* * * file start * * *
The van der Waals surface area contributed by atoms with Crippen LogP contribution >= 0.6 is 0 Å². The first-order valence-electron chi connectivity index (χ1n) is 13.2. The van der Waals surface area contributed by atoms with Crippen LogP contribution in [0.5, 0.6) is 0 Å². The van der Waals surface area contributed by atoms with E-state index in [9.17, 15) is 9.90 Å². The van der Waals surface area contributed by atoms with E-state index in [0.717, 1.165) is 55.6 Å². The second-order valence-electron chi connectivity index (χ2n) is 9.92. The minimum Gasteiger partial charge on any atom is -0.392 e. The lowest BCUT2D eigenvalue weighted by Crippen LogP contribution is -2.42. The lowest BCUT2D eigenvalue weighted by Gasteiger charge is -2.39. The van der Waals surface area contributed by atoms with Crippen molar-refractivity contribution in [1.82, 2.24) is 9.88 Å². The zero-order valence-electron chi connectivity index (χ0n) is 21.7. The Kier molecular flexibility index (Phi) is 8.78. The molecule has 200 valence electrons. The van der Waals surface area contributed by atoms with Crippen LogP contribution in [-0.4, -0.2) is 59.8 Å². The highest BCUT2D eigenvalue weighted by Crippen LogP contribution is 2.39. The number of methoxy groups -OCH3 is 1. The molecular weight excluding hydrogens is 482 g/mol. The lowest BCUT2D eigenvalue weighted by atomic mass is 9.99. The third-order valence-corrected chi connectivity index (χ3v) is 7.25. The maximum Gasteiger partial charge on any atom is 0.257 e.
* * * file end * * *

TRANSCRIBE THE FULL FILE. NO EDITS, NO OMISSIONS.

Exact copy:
The van der Waals surface area contributed by atoms with Crippen LogP contribution >= 0.6 is 0 Å². The first-order valence-electron chi connectivity index (χ1n) is 13.2. The van der Waals surface area contributed by atoms with Crippen LogP contribution in [0.5, 0.6) is 0 Å². The van der Waals surface area contributed by atoms with E-state index in [9.17, 15) is 9.90 Å². The van der Waals surface area contributed by atoms with E-state index in [0.717, 1.165) is 55.6 Å². The second-order valence-electron chi connectivity index (χ2n) is 9.92. The minimum Gasteiger partial charge on any atom is -0.392 e. The lowest BCUT2D eigenvalue weighted by Crippen LogP contribution is -2.42. The lowest BCUT2D eigenvalue weighted by Gasteiger charge is -2.39. The van der Waals surface area contributed by atoms with Crippen molar-refractivity contribution in [1.82, 2.24) is 9.88 Å². The zero-order valence-electron chi connectivity index (χ0n) is 21.7. The Kier molecular flexibility index (Phi) is 8.78. The molecule has 200 valence electrons. The van der Waals surface area contributed by atoms with Crippen LogP contribution in [-0.4, -0.2) is 59.8 Å². The highest BCUT2D eigenvalue weighted by Crippen LogP contribution is 2.39. The number of methoxy groups -OCH3 is 1. The molecular weight excluding hydrogens is 482 g/mol. The lowest BCUT2D eigenvalue weighted by atomic mass is 9.99. The third-order valence-corrected chi connectivity index (χ3v) is 7.25. The maximum Gasteiger partial charge on any atom is 0.257 e.